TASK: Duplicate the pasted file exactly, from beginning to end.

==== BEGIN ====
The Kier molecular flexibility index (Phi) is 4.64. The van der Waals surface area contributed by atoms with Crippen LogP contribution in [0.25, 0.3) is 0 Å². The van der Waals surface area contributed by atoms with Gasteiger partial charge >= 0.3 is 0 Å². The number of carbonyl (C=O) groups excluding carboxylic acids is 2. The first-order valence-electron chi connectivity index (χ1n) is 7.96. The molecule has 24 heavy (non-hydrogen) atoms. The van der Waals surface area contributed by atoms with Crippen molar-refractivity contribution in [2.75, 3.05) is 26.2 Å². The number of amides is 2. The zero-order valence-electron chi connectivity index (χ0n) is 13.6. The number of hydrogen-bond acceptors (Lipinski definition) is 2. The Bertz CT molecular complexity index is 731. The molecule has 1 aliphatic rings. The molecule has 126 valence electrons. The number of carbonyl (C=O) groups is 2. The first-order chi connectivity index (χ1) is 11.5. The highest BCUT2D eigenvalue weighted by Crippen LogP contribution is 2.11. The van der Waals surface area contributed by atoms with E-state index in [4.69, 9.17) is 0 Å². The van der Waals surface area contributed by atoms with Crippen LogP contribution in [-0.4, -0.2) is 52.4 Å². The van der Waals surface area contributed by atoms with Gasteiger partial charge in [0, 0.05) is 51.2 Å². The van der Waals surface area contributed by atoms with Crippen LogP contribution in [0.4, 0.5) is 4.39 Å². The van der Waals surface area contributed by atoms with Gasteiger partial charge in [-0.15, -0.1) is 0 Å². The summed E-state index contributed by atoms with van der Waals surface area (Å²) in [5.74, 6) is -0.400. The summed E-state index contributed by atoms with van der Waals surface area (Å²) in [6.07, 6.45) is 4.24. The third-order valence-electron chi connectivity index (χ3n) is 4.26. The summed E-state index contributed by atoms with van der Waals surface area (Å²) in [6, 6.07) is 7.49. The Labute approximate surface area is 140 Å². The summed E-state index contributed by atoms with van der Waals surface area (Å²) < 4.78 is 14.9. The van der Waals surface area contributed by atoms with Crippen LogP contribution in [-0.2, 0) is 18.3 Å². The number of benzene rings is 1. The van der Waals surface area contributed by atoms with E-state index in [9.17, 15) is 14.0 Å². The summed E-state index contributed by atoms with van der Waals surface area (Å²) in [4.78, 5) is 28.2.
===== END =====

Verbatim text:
The Kier molecular flexibility index (Phi) is 4.64. The van der Waals surface area contributed by atoms with Crippen LogP contribution in [0.25, 0.3) is 0 Å². The van der Waals surface area contributed by atoms with Gasteiger partial charge >= 0.3 is 0 Å². The number of carbonyl (C=O) groups excluding carboxylic acids is 2. The first-order valence-electron chi connectivity index (χ1n) is 7.96. The molecule has 24 heavy (non-hydrogen) atoms. The van der Waals surface area contributed by atoms with Crippen molar-refractivity contribution in [2.75, 3.05) is 26.2 Å². The number of amides is 2. The zero-order valence-electron chi connectivity index (χ0n) is 13.6. The number of hydrogen-bond acceptors (Lipinski definition) is 2. The Bertz CT molecular complexity index is 731. The molecule has 1 aliphatic rings. The molecule has 126 valence electrons. The number of carbonyl (C=O) groups is 2. The first-order chi connectivity index (χ1) is 11.5. The highest BCUT2D eigenvalue weighted by Crippen LogP contribution is 2.11. The van der Waals surface area contributed by atoms with E-state index in [4.69, 9.17) is 0 Å². The van der Waals surface area contributed by atoms with Crippen LogP contribution in [-0.4, -0.2) is 52.4 Å². The van der Waals surface area contributed by atoms with Gasteiger partial charge in [0, 0.05) is 51.2 Å². The van der Waals surface area contributed by atoms with Crippen LogP contribution in [0.4, 0.5) is 4.39 Å². The van der Waals surface area contributed by atoms with Gasteiger partial charge in [-0.15, -0.1) is 0 Å². The summed E-state index contributed by atoms with van der Waals surface area (Å²) in [5.74, 6) is -0.400. The summed E-state index contributed by atoms with van der Waals surface area (Å²) in [6.07, 6.45) is 4.24. The third-order valence-electron chi connectivity index (χ3n) is 4.26. The summed E-state index contributed by atoms with van der Waals surface area (Å²) in [6, 6.07) is 7.49. The Labute approximate surface area is 140 Å². The summed E-state index contributed by atoms with van der Waals surface area (Å²) < 4.78 is 14.9. The van der Waals surface area contributed by atoms with Crippen LogP contribution in [-0.2, 0) is 18.3 Å². The number of benzene rings is 1. The van der Waals surface area contributed by atoms with E-state index in [9.17, 15) is 14.0 Å². The summed E-state index contributed by atoms with van der Waals surface area (Å²) in [4.78, 5) is 28.2.